user michael

Michael Brassert

Video Technology Manager

TheStreet.com

TheStreet.com implements axle

Radically simple media management for its production and reporting teams

TheStreet.com is a pioneering use of an affordable, browser-based media management system to create high-quality content on tight deadlines. They have implemented the axle Gear rackmount appliance, which at a cost of $10,000 and 1U of rack space, has been able to support a workflow with 15 reporters, producers and editors. They typify a new breed of content providers who are emerging worldwide, using state-of-the-art tools in place of complex legacy systems. Even nontechnical staff members and freelancers are able to productively use the system with its intuitive, browser-based interface.

New York’s TheStreet.com is on the vanguard of direct-to-web media publishing - a site and online ‘channel’ devoted to Wall Street and investment-related news, 24/7. Located directly on Wall street, this company has built up the equivalent of a full on-air news operation with over 100 employees, delivering timely, incisive financial news and interviews to a global audience. They represent a high-profile example of how new niche media providers are emerging to supply demand for engaging, relevant content everywhere.

Brooke McDonald and Michael Brassert of Houpla Studios, who managed TheStreet’s rapid implementation of video technology, were able to build out the infrastructure from scratch without many of the legacy burdens of traditional broadcast organizations. Their end-to-end workflow begins with capture from NewTek’s TriCaster 8000 systems, and extends through an editing workflow of Adobe Premiere Pro CC running on Apple Mac Pro workstations, on a FibreChannel SAN backbone. Finished material is distributed through a variety of online partners by way of a Kaltura publishing system.

A key ingredient, however, was the needed ability to collaborate - between producers, reporters and editors – and to perform quick searches for material from previous shows and B-roll. For this task, a traditional MAM would have been too complex and expensive. Instead, Brassert and McDonald selected axle, a product which launched the previous year at IBC and had received a TVB Europe Best of Show award.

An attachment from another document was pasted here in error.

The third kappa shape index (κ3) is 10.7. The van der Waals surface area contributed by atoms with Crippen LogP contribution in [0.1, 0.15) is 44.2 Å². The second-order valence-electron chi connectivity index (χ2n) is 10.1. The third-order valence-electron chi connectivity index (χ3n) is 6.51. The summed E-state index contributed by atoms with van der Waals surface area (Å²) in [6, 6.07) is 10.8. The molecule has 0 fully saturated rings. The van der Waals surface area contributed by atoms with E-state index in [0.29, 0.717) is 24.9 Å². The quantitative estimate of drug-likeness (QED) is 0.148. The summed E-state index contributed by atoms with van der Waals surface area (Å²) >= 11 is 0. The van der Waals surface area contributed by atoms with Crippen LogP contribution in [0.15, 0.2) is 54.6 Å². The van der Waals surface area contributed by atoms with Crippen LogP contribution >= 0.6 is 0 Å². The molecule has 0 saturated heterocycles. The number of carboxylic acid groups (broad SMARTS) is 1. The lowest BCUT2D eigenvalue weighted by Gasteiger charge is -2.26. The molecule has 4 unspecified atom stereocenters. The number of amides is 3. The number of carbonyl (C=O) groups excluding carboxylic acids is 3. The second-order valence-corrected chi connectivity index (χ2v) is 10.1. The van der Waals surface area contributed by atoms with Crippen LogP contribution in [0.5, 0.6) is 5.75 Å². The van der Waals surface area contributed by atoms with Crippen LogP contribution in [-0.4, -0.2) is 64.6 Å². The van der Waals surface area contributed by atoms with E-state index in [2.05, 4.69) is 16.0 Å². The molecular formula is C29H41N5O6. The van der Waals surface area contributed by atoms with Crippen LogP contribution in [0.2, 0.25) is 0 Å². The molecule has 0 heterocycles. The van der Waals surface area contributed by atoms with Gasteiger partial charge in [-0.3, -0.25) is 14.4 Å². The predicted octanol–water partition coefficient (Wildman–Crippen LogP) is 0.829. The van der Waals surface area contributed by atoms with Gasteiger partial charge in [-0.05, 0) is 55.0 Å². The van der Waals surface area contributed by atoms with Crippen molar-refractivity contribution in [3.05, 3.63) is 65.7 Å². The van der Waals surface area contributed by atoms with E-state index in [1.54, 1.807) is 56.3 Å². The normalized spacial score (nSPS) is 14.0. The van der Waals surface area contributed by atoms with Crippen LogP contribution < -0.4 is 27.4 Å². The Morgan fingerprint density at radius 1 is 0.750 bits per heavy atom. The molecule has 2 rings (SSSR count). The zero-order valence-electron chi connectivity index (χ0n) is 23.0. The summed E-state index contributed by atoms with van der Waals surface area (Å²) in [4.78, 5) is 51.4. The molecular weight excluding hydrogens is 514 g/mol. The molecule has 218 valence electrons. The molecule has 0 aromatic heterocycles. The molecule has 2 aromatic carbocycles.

TheStreet.com was able to implement axle in its Gear configuration – effectively, two quad-core Intel Apple Mac minis, one running a database and filesystemcataloging engine, the other running Telestream’s Episode Pro transcoding software for proxy generation and repurposing. The system is scalable in that two or more Episode Pro nodes can easily be harnessed together for faster throughput, but the current configuration has proved fast enough to keep up with their media flow.

All media captured on the NewTek Tricasters and destined for on-air use is copied to the FibreChannel SAN, where it is immediately cataloged by axle Gear. Gear then automatically creates thumbnail images and streamable H.264 proxy media for each asset (and JPGs for still image assets and PDFs) as well as capturing as much technical metadata as possible including framerate, codec, aspect ratio and other information about the clip.

TheStreet.com have also configured axle Gear’s custom metadata fields, so that information about each clip can be easily entered early in the production process. This makes the media searchable by producers and reporters at any time. axle’s radically simple browser interface has meant that even reporters and other nontechnical staff, working in a fast-paced environment, are able to easily search for the content they need to put together upcoming segments.

Unlike traditional MAMs, axle Gear respects the folder structures and workflows already present on TheStreet.com’s shared storage. As a result, the team can supplement their searches with standard folder navigation, and are able to open files from standard applications like Premiere Pro and Photoshop CC, or Apple’s Final Cut Pro, without having to install finicky plug-in software and its associated headaches of incompatibilities and system dependencies. Reporters are able to create selects, enter their comments and approvals on media, and forward them to the editing team for further processing with NLEs.

Perhaps best of all, the complete installed cost of the axle Gear system for 15 users (covering the reporting and editorial team) was about $10,000, and it fits in just 1U of rack space –- a far cry from the cost (and bulk) of traditional MAM systems which are typically ten or more times more expensive.

While there are tens of thousands of media producers and outlets worldwide who could benefit from these kinds of capabilities, the cost and complexity of MAM systems have been a big hurdle to wider adoption. As a result, there are fewer than 5,000 MAM systems installed worldwide today despite the booming opportunity. We believe TheStreet.com points to a future where large amounts of video media can be efficiently captured, produced and managed by a wide and growing range of organizations, not just traditional broadcasters. For more information, contact: axle Video, LLC 38 the Fenway Boston, MA 02215 tel. 617-262-9222 fax 617-536-0657 www.axlevideo.com info@axlevideo.com

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